Over the past year, left and center-left parties have taken control of two European countries and hold the balance of power in a third. Elections in Greece, Portugal and Spain saw rightwing parties take a beating and tens of millions of voters reject the economic austerity policies of the European Union (EU).
But what can these left parties accomplish? Can they really roll back regressive taxes and restore funding for education, health and social services? Can they bypass austerity programs to jump start economies weighted down by staggering jobless numbers? Or are they trapped in a game with loaded dice and marked cards?
And, for that matter, who is the left? Socialist and social democratic parties in France and Germany have not lifted a finger to support left led anti-austerity campaigns in Greece, Spain, Ireland, or Portugal, and many of them helped institute—or went along with—neoliberal policies they now say they oppose. Established socialist parties all over Europe tend to campaign from the left, but govern from the center.
Last year’s electoral earthquakes were triggered not by the traditional socialist parties—those parties did poorly in Greece, Spain and Portugal—but by activist left parties, like Syriza in Greece, Podemos in Spain, and the Left Bloc in Portugal.
With the exception of Ireland’s Sinn Fein, all of these parties were either birthed by, or became prominent during, the financial meltdown of 2008 that plunged Europe into economic crisis. Podemos came directly out of the massive plaza demonstrations by the “Indignados” [the “Indignant Ones”] in Spain’s major cities in 2011.
Syriza and the Left Bloc predated the 2011 uprising, but they were politically marginal until the EU instituted a draconian austerity program that generated massive unemployment, homelessness, poverty, and economic inequality.
Resistance to the austerity policies of the “Troika”—the European Commission, the European Central bank, and the International Monetary Fund—vaulted these left parties from the periphery to the center. Syriza became the largest party in Greece and assumed power in 2015. Podemos was the only left party that gained votes in the recent Spanish election, and it holds the balance of power in the formation of a new government. And the Left Bloc, along with the Communist/Green Alliance, has formed a coalition government with Portugal’s Socialist Workers Party.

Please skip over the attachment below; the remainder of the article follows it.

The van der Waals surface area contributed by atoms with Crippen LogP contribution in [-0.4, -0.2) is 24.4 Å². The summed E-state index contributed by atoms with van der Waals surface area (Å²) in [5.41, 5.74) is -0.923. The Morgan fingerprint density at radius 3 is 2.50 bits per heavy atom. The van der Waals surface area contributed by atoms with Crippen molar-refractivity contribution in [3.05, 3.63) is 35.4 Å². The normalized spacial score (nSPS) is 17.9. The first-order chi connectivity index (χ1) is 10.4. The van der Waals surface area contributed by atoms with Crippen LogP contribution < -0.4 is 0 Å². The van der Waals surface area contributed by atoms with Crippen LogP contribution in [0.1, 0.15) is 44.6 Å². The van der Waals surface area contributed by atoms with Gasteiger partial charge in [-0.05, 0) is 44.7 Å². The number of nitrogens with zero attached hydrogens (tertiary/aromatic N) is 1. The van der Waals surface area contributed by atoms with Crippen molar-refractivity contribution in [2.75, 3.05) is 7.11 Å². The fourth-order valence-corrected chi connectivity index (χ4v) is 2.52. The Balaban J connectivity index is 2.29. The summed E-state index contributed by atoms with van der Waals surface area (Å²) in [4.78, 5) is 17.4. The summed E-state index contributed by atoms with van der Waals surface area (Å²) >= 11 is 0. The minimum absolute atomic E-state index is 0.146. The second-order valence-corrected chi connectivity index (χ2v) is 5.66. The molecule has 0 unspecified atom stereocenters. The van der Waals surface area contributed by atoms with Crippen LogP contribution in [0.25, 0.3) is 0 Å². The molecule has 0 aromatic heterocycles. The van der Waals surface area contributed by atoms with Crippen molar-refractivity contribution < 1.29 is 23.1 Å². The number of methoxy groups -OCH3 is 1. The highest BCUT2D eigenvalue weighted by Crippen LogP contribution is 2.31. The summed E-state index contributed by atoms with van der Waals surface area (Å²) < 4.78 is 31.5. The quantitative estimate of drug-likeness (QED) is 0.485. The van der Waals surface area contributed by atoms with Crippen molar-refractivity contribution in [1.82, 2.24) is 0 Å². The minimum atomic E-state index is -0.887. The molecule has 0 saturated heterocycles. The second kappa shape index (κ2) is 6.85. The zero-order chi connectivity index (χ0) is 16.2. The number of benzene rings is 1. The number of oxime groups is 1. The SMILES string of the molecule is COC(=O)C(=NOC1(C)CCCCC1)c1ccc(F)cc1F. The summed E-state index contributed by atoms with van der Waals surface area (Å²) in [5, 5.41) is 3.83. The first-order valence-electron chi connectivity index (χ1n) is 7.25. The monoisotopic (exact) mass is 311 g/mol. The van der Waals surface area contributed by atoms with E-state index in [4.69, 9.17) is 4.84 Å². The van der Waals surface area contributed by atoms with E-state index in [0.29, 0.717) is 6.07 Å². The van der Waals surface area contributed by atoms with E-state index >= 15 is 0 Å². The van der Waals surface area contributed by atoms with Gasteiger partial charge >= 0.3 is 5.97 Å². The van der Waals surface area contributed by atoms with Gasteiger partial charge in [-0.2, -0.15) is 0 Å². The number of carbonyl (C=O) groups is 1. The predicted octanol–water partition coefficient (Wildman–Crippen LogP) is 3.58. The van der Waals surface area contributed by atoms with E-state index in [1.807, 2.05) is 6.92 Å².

But with success has come headaches.
Syriza won the Greek elections on a platform of resisting the Troika’s austerity policies, only to have to swallow more of them. In Portugal the Left Bloc and Communist/Green Alliance are unhappy with the Socialist Party’s commitment to re-pay Portugal’s quite unpayable debt. Podemos proposed a united front with the Socialist Party, only to find there are some in that organization who would rather bed down with Spain’s rightwing Popular Party than break bread with Podemos.
It is still too early to draw any firm conclusions about what the 2015 earthquake accomplished—and Ireland’s election has yet to happen—but there are some obvious lessons.
First, austerity is unpopular. As Italy’s prime minister, Matteo Renzi, put it after the Spanish election, “Governments which apply rigid austerity measures are destined to lose their majorities.”
Second, if you are a small economy taking the power of capital head on is likely to get you trampled. The Troika did not just force Syriza to institute more austerity, it made it more onerous, a not very subtle message to voters in Portugal and Spain. But people in both countries didn’t buy it, in large part because after four years of misery their economies are still not back to where they were in 2008.
The Troika can crush Greece—Portugal as well—but Spain is another matter. It is the 14th largest economy in the world and the fifth largest in the EU. And now Italy—the fourth largest economy in the EU—is growing increasingly restive with the tight budget policies of the EU that have kept the jobless rate high.
But can these anti-austerity coalitions force the Troika to back off?
A major part of the problem is the EU itself, and in particular, the eurozone, the 19 countries that use the euro as a common currency. The euro is controlled by the European Central Bank, which, in practice, means Germany. In an economic crisis most countries manipulate their currencies—the U.S., Britain, and China come to mind—as part of a strategy to pay down debt and re-start their economies. The members of the eurozone do not have that power.
Germany pursues policies that favor its industrial, export-driven economy, but that model is nothing like the economies of Greece, Portugal, Spain, or even Italy. Nor are any of those countries likely to reproduce the German model, because they do not have the resources (or history) to do so.